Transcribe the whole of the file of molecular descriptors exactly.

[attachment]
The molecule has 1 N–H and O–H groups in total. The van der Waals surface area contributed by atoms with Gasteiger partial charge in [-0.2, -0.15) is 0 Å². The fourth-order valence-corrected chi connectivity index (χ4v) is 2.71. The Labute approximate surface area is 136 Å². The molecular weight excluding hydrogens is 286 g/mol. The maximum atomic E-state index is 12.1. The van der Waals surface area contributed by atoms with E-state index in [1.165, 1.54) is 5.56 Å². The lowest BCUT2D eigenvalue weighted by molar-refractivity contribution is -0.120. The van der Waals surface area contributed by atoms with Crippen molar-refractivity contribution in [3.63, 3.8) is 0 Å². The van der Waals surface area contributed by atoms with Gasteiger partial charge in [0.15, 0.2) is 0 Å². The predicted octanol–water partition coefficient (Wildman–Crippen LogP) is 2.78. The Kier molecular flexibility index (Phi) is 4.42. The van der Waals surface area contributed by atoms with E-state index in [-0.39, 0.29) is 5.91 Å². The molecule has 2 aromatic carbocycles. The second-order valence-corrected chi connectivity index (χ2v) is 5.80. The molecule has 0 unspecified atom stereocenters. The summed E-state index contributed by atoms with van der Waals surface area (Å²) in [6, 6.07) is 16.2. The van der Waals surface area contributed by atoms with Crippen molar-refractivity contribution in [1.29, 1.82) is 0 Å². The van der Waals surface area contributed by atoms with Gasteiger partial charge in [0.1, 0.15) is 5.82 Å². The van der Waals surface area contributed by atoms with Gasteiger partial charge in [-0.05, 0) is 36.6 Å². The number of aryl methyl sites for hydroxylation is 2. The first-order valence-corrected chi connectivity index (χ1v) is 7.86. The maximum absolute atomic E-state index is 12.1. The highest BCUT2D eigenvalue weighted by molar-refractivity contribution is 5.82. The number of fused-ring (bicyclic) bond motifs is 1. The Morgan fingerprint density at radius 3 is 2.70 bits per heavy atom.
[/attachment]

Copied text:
The molecule has 1 N–H and O–H groups in total. The van der Waals surface area contributed by atoms with Gasteiger partial charge in [-0.2, -0.15) is 0 Å². The fourth-order valence-corrected chi connectivity index (χ4v) is 2.71. The Labute approximate surface area is 136 Å². The molecular weight excluding hydrogens is 286 g/mol. The maximum atomic E-state index is 12.1. The van der Waals surface area contributed by atoms with E-state index in [1.165, 1.54) is 5.56 Å². The lowest BCUT2D eigenvalue weighted by molar-refractivity contribution is -0.120. The van der Waals surface area contributed by atoms with Crippen molar-refractivity contribution in [3.63, 3.8) is 0 Å². The van der Waals surface area contributed by atoms with Gasteiger partial charge in [0.15, 0.2) is 0 Å². The predicted octanol–water partition coefficient (Wildman–Crippen LogP) is 2.78. The Kier molecular flexibility index (Phi) is 4.42. The van der Waals surface area contributed by atoms with E-state index in [-0.39, 0.29) is 5.91 Å². The molecule has 2 aromatic carbocycles. The second-order valence-corrected chi connectivity index (χ2v) is 5.80. The molecule has 0 unspecified atom stereocenters. The summed E-state index contributed by atoms with van der Waals surface area (Å²) in [6, 6.07) is 16.2. The van der Waals surface area contributed by atoms with Crippen molar-refractivity contribution in [1.29, 1.82) is 0 Å². The van der Waals surface area contributed by atoms with Gasteiger partial charge in [0.1, 0.15) is 5.82 Å². The van der Waals surface area contributed by atoms with Gasteiger partial charge in [-0.05, 0) is 36.6 Å². The number of aryl methyl sites for hydroxylation is 2. The first-order valence-corrected chi connectivity index (χ1v) is 7.86. The maximum absolute atomic E-state index is 12.1. The highest BCUT2D eigenvalue weighted by molar-refractivity contribution is 5.82. The number of fused-ring (bicyclic) bond motifs is 1. The Morgan fingerprint density at radius 3 is 2.70 bits per heavy atom.